Fordham (St. Mary)

FORDHAM (St. Mary), a parish, in the union of Newmarket, hundred of Staploe, county of Cambridge, 5½ miles (N.) from Newmarket; containing 1416 inhabitants. James I., when coursing in the parish, took refreshment at a place still called "the King's Path," and killed a hare near the spot; which circumstance is commemorated upon a beam in the church, by a carved representation of two greyhounds pursuing a hare. The parish comprises by measurement 4050 acres, chiefly arable, with a very small portion of pasture and woodland; the soil is of rather inferior quality, and the surface in some parts flat. A stream flows through the lands, and gives motion to two mills. The living is a discharged vicarage, valued in the king's books at £13. 6. 8.; net income, £348; patrons, the Master and Fellows of Jesus College, Cambridge; appropriator, the Bishop of Ely: the tithes were commuted for land and a money payment in 1809; the land comprises about 270 acres. The church is a neat edifice. The Independents have a place of worship; and there are six almshouses for widows, erected by Thomas Hinson in 1626. A small Gilbertine priory was founded in the reign of Henry III., by Sir Robert de Fordham, as a cell to the great monastery of the same order at Sempringham, in Lincolnshire; but scarcely a vestige remains.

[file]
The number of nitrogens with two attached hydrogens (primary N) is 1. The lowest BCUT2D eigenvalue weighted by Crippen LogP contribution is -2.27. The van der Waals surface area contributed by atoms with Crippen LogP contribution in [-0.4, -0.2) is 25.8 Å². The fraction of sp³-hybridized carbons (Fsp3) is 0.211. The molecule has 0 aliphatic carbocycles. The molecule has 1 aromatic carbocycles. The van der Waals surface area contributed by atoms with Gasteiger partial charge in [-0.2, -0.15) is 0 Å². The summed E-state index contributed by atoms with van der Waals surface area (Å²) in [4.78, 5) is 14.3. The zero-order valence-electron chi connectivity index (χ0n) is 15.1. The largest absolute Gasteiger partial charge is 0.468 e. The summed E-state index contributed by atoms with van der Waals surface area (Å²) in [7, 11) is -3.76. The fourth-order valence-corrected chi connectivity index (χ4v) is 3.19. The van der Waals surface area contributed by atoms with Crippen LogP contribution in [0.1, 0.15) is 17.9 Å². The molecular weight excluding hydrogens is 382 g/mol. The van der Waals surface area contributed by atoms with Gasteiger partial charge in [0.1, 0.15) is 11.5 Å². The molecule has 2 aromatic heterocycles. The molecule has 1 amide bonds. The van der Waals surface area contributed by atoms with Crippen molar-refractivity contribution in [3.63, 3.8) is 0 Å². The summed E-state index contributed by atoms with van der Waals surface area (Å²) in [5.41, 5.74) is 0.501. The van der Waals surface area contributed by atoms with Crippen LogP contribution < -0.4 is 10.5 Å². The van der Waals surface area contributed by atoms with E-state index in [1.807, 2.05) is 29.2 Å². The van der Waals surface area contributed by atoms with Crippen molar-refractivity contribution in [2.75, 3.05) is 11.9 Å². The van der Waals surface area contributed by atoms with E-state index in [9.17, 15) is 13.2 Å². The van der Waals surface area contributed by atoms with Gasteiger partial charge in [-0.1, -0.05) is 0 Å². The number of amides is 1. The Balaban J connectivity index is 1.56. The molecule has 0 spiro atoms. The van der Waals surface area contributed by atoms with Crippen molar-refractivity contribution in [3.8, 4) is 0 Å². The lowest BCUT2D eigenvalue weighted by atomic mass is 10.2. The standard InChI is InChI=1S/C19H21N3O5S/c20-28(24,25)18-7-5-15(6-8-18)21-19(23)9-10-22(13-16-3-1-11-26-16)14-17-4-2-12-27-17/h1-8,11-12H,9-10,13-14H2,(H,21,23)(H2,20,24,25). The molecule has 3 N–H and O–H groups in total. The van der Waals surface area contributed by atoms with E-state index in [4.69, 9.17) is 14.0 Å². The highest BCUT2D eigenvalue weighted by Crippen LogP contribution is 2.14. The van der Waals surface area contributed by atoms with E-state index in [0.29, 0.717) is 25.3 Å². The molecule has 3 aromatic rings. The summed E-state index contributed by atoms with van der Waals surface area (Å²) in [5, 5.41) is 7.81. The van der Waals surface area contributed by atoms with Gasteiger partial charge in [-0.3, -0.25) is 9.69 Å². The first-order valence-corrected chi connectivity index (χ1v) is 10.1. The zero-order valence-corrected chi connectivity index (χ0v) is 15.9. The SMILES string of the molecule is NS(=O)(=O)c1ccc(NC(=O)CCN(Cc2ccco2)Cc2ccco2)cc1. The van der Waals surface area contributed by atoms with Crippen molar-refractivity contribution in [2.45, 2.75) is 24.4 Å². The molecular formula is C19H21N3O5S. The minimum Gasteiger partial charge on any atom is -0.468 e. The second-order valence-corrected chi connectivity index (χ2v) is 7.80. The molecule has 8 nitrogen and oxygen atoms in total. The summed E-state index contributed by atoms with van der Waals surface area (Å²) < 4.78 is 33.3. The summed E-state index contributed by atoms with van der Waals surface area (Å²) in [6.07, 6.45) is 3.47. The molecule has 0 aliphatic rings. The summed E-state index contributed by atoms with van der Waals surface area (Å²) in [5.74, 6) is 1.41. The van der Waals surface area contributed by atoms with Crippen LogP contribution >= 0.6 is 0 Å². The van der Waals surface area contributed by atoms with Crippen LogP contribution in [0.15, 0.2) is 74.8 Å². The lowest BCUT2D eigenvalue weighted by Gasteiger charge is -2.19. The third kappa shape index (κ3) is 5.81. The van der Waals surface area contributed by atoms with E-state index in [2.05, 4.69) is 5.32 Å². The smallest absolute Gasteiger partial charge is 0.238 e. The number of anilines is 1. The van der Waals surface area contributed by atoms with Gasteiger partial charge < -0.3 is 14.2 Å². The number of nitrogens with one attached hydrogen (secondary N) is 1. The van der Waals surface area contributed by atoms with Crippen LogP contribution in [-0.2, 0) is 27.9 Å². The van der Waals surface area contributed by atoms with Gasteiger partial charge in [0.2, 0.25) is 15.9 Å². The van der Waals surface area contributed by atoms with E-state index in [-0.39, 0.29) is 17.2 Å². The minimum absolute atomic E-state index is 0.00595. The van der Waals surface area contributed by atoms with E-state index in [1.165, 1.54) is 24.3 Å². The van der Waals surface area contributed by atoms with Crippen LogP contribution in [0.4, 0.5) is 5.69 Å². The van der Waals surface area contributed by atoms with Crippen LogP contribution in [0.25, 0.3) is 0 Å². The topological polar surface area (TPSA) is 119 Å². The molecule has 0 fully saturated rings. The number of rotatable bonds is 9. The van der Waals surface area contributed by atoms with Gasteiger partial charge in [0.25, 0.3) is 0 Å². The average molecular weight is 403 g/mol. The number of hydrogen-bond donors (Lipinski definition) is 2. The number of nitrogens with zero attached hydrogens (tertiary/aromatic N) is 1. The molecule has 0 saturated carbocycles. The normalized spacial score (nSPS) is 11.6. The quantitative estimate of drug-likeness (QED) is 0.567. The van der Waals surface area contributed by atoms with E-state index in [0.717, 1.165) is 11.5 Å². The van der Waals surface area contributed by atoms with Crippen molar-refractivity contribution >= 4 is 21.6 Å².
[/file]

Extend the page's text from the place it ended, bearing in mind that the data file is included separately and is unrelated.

Transcribed from A Topographical Dictionary of England, by Samuel Lewis, 7th edition, published in 1848.

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